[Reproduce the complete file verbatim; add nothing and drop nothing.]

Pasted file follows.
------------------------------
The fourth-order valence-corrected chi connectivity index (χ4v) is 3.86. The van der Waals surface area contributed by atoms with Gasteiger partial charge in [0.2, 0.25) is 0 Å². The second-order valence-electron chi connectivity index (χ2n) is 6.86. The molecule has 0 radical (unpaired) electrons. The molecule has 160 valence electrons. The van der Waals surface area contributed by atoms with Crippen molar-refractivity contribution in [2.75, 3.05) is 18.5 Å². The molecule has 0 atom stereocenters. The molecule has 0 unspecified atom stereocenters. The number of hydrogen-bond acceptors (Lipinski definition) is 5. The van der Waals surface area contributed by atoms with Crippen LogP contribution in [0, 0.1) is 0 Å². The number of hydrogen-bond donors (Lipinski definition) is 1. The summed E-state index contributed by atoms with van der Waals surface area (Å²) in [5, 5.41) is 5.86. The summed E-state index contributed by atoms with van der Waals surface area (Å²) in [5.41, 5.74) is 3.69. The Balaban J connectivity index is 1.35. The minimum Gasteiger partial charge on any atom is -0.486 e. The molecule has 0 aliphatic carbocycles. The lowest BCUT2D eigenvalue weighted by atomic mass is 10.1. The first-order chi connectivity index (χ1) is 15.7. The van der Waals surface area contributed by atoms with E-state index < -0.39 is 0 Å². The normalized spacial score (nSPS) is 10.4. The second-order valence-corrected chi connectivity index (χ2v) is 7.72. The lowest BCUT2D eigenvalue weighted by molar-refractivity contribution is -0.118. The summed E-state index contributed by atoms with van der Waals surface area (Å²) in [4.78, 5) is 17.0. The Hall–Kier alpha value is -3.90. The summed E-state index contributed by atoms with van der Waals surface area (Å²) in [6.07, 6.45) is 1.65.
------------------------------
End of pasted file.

The fourth-order valence-corrected chi connectivity index (χ4v) is 3.86. The van der Waals surface area contributed by atoms with Gasteiger partial charge in [0.2, 0.25) is 0 Å². The second-order valence-electron chi connectivity index (χ2n) is 6.86. The molecule has 0 radical (unpaired) electrons. The molecule has 160 valence electrons. The van der Waals surface area contributed by atoms with Crippen molar-refractivity contribution in [2.75, 3.05) is 18.5 Å². The molecule has 0 atom stereocenters. The molecule has 0 unspecified atom stereocenters. The number of hydrogen-bond acceptors (Lipinski definition) is 5. The van der Waals surface area contributed by atoms with Crippen LogP contribution in [0, 0.1) is 0 Å². The number of hydrogen-bond donors (Lipinski definition) is 1. The summed E-state index contributed by atoms with van der Waals surface area (Å²) in [5, 5.41) is 5.86. The summed E-state index contributed by atoms with van der Waals surface area (Å²) in [5.41, 5.74) is 3.69. The Balaban J connectivity index is 1.35. The minimum Gasteiger partial charge on any atom is -0.486 e. The molecule has 0 aliphatic carbocycles. The lowest BCUT2D eigenvalue weighted by atomic mass is 10.1. The first-order chi connectivity index (χ1) is 15.7. The van der Waals surface area contributed by atoms with E-state index < -0.39 is 0 Å². The normalized spacial score (nSPS) is 10.4. The second-order valence-corrected chi connectivity index (χ2v) is 7.72. The lowest BCUT2D eigenvalue weighted by molar-refractivity contribution is -0.118. The summed E-state index contributed by atoms with van der Waals surface area (Å²) in [4.78, 5) is 17.0. The Hall–Kier alpha value is -3.90. The summed E-state index contributed by atoms with van der Waals surface area (Å²) in [6.07, 6.45) is 1.65.